FDA Approves Lilly’s Mounjaro: First of its Kind Medication for Treatment of Type 2 Diabetes
On May 13th, 2022, the U.S. Food and Drug Administration (FDA) approved Lilly’s Mounjaro (tirzepatide), the first GIP (glucose-dependent insulinotropic polypeptide) + GLP-1 (glucagon-like peptide-1) receptor agonist to treat people with type 2 diabetes. The once-weekly injectable is meant to help improve glucose levels, along with diet, exercise and other factors that contribute to type 2 diabetes self-care and management. As the first and only GIP/GLP-1 treatment of its kind, Mounjaro belongs to a new class of diabetes medications—the first introduced in nearly a decade.
During the SURPASS and SURMOUNT clinical trials, Mounjaro was found to be more effective at helping people reach their A1C targets and promoting weight loss than other type 2 diabetes medications such as metformin, insulin glargine, and insulin degludec and the GLP-1 semaglutide. Its effectiveness was also measured against other medications such as SGLT-2 inhibitors and sulfonylureas.
Results from the SURPASS and SURMOUNT clinical trials include:
- More than half of the participants taking the higher dose lost 20 percent of their body weight compared to only 1.3 percent taking a placebo.
- At best, many participants lost 22.5 percent of their body weight—about 52 pounds from a starting weight of 231 pounds.
- Participants with A1c levels starting at/above 8.0 percent experienced about a 2.5-point reduction. For example: 9.5% down to 7.0%.
- 91 percent of participants achieved an A1c of 7% or lower, while 43 percent achieved an A1c of 5.7% or lower.
“Mounjaro delivered superior and consistent A1C reductions against all of the comparators throughout the SURPASS program, which was designed to assess Mounjaro’s efficacy and safety in a broad range of adults with type 2 diabetes who could be treated in clinical practice. The approval of Mounjaro is an exciting step forward for people living with type 2 diabetes given the results seen in these clinical trials,” said Juan Pablo Frías, M.D., medical director, National Research Institute and investigator in the SURPASS program.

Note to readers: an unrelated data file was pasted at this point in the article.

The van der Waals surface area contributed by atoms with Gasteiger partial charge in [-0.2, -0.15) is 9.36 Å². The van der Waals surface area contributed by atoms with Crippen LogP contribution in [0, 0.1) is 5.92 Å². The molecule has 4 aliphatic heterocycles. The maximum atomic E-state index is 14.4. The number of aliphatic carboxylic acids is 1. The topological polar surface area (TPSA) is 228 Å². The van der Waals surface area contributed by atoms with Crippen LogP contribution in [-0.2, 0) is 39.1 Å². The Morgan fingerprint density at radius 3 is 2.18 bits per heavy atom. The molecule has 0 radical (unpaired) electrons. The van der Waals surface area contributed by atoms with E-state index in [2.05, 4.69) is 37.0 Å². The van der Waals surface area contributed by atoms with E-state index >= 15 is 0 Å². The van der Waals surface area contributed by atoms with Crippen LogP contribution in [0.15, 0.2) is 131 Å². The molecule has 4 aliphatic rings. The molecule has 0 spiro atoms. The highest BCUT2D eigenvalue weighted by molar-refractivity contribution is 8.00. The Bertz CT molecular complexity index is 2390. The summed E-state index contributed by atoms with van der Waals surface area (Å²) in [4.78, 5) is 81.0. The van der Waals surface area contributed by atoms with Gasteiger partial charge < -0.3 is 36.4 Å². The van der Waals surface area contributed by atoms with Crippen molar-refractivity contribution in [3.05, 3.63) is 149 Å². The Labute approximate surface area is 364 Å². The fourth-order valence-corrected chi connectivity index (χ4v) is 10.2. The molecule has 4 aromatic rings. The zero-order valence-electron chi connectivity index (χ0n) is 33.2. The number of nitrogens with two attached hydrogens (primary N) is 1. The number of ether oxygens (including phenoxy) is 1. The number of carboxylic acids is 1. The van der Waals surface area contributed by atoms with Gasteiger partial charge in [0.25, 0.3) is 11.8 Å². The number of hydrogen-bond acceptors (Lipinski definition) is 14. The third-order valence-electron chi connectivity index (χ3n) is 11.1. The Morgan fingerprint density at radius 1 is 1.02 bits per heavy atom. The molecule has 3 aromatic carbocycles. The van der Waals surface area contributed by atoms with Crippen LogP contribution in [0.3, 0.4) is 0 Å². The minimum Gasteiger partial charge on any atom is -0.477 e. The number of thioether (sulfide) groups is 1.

Clinical data reported in SURPASS also showed this new medication improved other metrics such as time-in-range for those who use a continuous glucose monitor (CGM), and liver fat content and visceral fat—which are associated with an increased risk of cardiometabolic health issues.
Mounjaro is expected to be available for use in the United States within weeks, in the form of an auto-injector pen that comes with a pre-attached hidden needle that won’t need to be seen nor handled by patients using it. It will also be available in six different doses: 2.5 mg, 5 mg, 7.5 mg, 10 mg, 12.5 mg and 15 mg.
Side effects of Mounjaro include nausea, diarrhea, decreased appetite, indigestion, abdominal pain and constipation. However, in the trials, only 5 percent of patients reported side effects. If used with another medication that could cause low blood sugar, Mounjaro could also increase the risk of hypoglycemia.
For any questions regarding Mounjaro or any new medication, please consult with your doctor.